Thursday, April 06, 2017

Low salaries lead to shortage of teachers of career and technical training in rural areas

High schools, especially in rural areas, lack qualified instructors to teach career and technical education (CTE) courses, according to a Stateline analysis of a 2016 report on teacher shortages by the U.S. Department of Education and its Office of Postsecondary Education. Stateline found that two-thirds of states report a CTE shortage, with states such as Maine, Maryland and New York having had shortages for almost 20 years, and Minnesota and South Dakota for a decade.

The main reason for the shortages is that "salaries are too low to compete with salaries in technical fields," Stateline's Sophie Quinton reports. "Too few young people are specializing in career and technical education in college. And it’s hard to attract teachers to isolated schools in rural areas." A study of 37 state directors by Advance CTE found that attempts to attract teachers with financial incentives have not been successful. (Stateline graphic: Reasons state directors say they can't fill CTE jobs)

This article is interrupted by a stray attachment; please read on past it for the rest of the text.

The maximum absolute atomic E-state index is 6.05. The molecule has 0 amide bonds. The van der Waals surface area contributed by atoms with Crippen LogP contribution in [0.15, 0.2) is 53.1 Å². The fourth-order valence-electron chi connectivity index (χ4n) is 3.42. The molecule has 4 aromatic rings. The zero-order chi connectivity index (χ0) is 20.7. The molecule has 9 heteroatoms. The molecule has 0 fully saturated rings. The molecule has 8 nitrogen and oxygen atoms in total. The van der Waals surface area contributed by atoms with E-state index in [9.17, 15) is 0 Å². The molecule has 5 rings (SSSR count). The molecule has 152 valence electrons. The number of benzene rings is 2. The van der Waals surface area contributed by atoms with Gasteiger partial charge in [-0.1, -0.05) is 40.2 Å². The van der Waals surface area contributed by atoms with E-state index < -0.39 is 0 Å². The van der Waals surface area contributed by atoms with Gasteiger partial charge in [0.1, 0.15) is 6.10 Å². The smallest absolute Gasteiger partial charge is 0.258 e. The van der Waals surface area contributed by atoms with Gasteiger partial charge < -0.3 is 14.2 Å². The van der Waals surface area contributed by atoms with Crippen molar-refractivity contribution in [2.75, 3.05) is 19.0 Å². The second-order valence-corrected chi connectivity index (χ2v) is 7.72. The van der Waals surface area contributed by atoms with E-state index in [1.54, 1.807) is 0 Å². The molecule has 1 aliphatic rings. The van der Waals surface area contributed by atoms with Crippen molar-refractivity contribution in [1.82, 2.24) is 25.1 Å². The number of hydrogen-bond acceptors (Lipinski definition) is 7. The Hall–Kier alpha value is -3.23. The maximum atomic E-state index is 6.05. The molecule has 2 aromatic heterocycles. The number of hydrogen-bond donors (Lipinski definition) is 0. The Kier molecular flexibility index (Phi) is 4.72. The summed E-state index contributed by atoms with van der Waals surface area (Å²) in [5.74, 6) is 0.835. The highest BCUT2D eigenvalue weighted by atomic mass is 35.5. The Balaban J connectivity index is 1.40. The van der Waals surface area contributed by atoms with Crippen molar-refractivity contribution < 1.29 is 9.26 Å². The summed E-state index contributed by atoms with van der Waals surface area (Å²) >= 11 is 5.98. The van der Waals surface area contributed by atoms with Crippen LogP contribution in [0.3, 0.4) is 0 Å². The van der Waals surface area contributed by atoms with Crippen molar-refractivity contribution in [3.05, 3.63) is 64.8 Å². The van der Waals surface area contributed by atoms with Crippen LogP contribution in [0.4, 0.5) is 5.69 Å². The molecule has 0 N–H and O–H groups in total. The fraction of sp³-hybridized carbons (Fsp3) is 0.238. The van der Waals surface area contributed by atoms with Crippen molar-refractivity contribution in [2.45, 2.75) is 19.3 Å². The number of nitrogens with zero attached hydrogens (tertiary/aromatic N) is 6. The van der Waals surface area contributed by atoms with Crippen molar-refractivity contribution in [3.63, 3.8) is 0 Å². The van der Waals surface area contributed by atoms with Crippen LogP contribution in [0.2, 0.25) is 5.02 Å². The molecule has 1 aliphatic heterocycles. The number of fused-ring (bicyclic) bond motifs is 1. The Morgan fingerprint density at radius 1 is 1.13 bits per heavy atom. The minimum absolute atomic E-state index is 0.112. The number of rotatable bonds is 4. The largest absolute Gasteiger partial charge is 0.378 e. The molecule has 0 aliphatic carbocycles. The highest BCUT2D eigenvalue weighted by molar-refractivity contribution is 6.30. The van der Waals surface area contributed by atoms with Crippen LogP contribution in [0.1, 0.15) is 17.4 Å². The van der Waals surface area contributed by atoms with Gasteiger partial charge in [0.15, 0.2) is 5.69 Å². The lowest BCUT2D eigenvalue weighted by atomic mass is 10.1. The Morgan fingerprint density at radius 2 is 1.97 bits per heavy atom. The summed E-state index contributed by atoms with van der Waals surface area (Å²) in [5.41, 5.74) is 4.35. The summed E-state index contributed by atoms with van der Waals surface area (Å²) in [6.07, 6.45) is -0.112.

That's creating problems, especially in rural areas where students are less likely to attend college and high schools can prepare them "to step into jobs that require some extra training but not a college degree, such as home health aides, a profession expected to grow by 38 percent over the next decade, or entry-level jobs in construction and the skilled trades," Quinton writes. "The construction sector, like health care, is expected to grow faster than the national average in the years to come."

Lawmakers in many states are trying to solve the problem, Quinton writes. "The Virginia Legislature and the boards of education in New York and South Dakota have adjusted CTE licensing requirements in recent years to make it easier for people to start teaching. Last year, North Carolina and Virginia created licenses that allow technical workers to teach part time. People from industry in Alabama, Florida, Kentucky and Ohio already have a similar option." Tennessee "allows people who have worked in industry to count their years of work experience as years of teaching experience."

Problems still persist in states like Minnesota, where a report from a state task force "found that across five in-demand specialties, a third of all CTE teachers had been hired on short-term special permission licenses," Quinton writes. "In some of those specialties the share was higher: nearly 40 percent for manufacturing, 50 percent for construction and 54 percent for medicine."

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